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How we all handled the pandemic: a reckoning, of sorts

Masked fifth-graders kept social distance during a music class at the Milton Elementary School in Rye, N.Y., on May 18, 2021.Mary Altaffer/Associated Press

Critique of various responses to coronavirus omits one key voice: Trump’s

Re “Before declaring a pandemic amnesty, we need a pandemic mea culpa” (Ideas, Nov. 20): I agree with Jeff Jacoby that we should “strive for less recrimination and more forgiveness,” but as he states, first we need an accounting of how we handled the COVID-19 pandemic. We should learn from the mistakes and missed opportunities to give us a better handle on future pandemics.

I think we should assume that most public officials were acting in the best interests of our public health. It would be more useful to find out why the public doesn’t believe it.

For example, consider the governors who, as Jacoby bemoans, were called murderers for not shutting down their states. Maybe the epithet is understandable. For example, if you look at South Dakota in autumn 2020, when the governor denied the risk and kept the state open, given COVID illness and death, when there was so much we didn’t know — well, people who lost loved ones could reasonably have had some pretty choice words for their governor.

But surprisingly, in his pursuit of an accounting, Jacoby fails to mention the most obvious and venal culprit of disinformation: then-president Donald Trump. He wielded the greatest podium on which to inform the public and chose not to use it. Worried that the pandemic was more of an economic problem, he peddled fraudulent remedies and false calm. All while families were ripped up.


Almost 200 years ago, Alessandro Manzoni described the official response to the plague in Milan around 1630 in his novel “The Betrothed”: “So at the beginning, no plague, absolutely not, by any count: the very utterance of the word was prohibited. Then came the ‘pestilential’ fevers, admitting the idea indirectly. . . . And then, not a real plague, well, yes, there was a plague, but only in a sense. . . . Finally, plague without a doubt and without dissent. But another idea had also taken root, the idea of poison and sorcery, which distorted and confused.”


We suffered too much death, and now we face an enduring legacy of insane conspiracy theories. Maybe Jacoby didn’t mention Trump because the former president would never admit a mistake, much less ask for forgiveness.

Amy Nadel


It’s science, and we’re still learning from it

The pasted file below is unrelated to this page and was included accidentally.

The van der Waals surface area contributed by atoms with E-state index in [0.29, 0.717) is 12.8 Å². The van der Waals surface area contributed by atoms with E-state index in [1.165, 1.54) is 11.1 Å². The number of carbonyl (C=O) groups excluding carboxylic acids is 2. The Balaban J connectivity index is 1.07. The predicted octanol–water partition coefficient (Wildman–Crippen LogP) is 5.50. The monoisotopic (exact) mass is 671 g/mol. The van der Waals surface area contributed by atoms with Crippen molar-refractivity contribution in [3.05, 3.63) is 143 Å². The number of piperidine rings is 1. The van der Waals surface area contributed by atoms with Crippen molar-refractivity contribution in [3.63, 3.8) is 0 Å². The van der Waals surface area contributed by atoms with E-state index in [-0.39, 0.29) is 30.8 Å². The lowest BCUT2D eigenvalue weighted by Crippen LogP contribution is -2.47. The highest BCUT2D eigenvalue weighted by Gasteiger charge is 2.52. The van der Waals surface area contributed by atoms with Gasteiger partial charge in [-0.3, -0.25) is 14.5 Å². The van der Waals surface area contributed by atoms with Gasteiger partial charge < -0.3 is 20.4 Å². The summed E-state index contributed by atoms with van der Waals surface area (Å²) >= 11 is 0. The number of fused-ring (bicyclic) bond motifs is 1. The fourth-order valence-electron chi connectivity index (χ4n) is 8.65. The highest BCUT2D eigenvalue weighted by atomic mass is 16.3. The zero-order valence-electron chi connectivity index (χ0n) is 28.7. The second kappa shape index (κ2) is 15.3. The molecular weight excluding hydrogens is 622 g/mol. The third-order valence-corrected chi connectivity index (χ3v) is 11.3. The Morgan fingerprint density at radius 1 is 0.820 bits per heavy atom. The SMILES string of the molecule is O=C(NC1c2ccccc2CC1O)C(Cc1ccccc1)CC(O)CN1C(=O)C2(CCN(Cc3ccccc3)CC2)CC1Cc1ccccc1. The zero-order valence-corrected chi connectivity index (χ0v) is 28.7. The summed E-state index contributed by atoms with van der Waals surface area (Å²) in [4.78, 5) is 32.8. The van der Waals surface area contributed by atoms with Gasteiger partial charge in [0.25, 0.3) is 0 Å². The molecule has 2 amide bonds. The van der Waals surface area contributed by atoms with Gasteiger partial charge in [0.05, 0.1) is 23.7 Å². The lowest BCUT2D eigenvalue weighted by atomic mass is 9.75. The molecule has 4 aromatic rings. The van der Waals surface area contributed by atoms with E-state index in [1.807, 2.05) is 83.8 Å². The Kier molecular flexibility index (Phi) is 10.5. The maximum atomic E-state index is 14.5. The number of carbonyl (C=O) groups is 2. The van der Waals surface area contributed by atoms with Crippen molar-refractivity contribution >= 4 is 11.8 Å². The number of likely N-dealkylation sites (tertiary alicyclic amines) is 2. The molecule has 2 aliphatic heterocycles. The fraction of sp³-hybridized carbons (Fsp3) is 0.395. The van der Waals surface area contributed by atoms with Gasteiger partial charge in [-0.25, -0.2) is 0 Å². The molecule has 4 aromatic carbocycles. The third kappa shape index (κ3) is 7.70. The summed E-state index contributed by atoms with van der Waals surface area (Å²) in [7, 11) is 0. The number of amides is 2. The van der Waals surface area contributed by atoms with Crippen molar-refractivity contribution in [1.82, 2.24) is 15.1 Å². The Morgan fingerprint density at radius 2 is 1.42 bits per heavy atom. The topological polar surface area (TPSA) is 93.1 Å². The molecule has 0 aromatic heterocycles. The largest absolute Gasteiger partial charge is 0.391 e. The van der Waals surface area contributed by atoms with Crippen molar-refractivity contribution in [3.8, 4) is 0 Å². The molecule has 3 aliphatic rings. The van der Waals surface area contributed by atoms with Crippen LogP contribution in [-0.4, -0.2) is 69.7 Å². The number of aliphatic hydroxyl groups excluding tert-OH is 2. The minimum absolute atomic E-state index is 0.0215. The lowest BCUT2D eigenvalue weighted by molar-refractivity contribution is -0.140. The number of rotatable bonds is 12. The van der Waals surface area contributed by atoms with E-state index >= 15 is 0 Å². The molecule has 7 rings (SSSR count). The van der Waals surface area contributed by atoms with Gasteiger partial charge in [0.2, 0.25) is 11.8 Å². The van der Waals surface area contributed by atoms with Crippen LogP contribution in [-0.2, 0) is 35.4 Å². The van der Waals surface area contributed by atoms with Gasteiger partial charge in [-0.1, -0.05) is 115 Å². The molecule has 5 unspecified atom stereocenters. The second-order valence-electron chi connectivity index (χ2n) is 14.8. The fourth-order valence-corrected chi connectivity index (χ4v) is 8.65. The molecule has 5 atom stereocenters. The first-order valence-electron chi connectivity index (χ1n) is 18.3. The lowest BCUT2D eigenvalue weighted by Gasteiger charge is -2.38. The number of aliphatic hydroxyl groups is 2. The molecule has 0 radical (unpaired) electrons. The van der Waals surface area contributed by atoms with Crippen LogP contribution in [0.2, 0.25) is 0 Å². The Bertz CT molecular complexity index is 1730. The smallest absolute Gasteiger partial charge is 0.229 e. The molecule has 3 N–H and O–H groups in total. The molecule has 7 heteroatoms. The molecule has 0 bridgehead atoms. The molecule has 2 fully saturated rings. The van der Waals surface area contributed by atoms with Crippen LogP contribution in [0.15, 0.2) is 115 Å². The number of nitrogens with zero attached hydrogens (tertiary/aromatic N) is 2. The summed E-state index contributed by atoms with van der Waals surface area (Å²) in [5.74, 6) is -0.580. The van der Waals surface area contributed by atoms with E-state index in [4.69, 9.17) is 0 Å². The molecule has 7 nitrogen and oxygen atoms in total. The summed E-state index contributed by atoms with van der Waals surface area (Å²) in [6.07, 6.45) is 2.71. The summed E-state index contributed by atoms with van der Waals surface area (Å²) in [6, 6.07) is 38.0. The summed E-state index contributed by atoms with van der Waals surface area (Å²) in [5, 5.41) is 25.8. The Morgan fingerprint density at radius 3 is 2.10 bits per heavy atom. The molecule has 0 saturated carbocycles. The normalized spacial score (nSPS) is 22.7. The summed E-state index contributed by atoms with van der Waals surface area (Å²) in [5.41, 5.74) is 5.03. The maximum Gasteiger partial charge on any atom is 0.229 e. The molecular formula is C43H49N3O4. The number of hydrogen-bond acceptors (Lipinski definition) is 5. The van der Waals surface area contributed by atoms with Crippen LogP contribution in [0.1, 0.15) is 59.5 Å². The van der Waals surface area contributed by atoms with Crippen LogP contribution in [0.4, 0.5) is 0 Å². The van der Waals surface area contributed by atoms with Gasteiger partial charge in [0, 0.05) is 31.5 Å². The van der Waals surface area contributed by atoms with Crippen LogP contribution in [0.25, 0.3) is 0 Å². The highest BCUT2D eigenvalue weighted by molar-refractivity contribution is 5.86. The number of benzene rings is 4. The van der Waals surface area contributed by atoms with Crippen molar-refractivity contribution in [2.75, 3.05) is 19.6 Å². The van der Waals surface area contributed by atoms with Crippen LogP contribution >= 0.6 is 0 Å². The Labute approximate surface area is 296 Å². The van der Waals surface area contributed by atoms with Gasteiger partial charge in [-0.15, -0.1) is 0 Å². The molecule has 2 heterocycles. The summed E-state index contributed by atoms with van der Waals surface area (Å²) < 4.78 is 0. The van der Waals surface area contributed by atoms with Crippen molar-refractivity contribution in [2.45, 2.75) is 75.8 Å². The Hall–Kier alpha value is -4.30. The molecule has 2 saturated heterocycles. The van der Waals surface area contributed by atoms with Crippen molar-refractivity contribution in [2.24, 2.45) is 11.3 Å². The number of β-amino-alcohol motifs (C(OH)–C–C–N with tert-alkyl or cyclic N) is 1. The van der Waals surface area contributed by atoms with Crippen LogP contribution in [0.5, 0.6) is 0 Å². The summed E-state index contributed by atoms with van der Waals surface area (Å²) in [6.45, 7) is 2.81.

Jeff Jacoby states who he feels should first declare a mea culpa before amnesty can be granted by society to move on from the bad feelings of the pandemic with forgiveness. He singles out Drs. Anthony Fauci, head of the National Institute of Allergy and Infectious Diseases, and Francis Collins, former director of the National Institutes of Health.

The nature of science is to adjust our views as new research comes to light. The most recent New England Journal of Medicine finds, in a period of 15 weeks, almost 12,000 cases of COVID-19 in staff and students in those schools that lifted the mask mandate earlier than other districts in the Boston area. That is probably an underestimate and does not account for secondary spread to families, let alone the economic costs of infection.

Jacoby should perhaps abide by his own call for “scrutinizing the recent past with open minds.”

Dr. Bruce L. Ring

North Easton

The writer is a Fellow of the American College of Physicians.

Forget mea culpas — we need a thorough post-mortem

Jeff Jacoby writes, “Before there can be a reconciliation, there needs to be an accounting. Those who messed up must reckon with how they went wrong. . . . First must come a mea culpa by those who, it is now clear, were in the wrong.”


But a mea culpa is not an accounting. It is far from clear who was right and who was wrong. What is needed is a thorough post-mortem on the way COVID-19 was handled by the medical system and society as a whole. That would be far more useful than having one group of people ask another group of people to fall on their swords.

Paul Kyzivat


Demonizing individuals for their approaches adds fuel to the fire

Jeff Jacoby writes about Emily Oster’s call in The Atlantic for an end of bad feelings when it comes to COVID-19.

It is important that what was done in the United States by federal, state, and local governments be studied so that the mistakes that occurred can be corrected. However, we should not try to place blame on individuals and “well-intended zealots.”

In writing about two specific examples he calls “consequential” — the shutdown of classrooms and the contradictory scientific opinions to “resume normal life” — Jacoby shows us what we must not do: focus on specific individuals or groups. In doing just that, he adds fuel to the fire of hate and threat toward those who were doing their job in good faith.

Reviewing what happened during COVID-19 should not be about blame and forgiveness. Rather, it should be about learning and making changes to protect us in the future.


William J. Giokas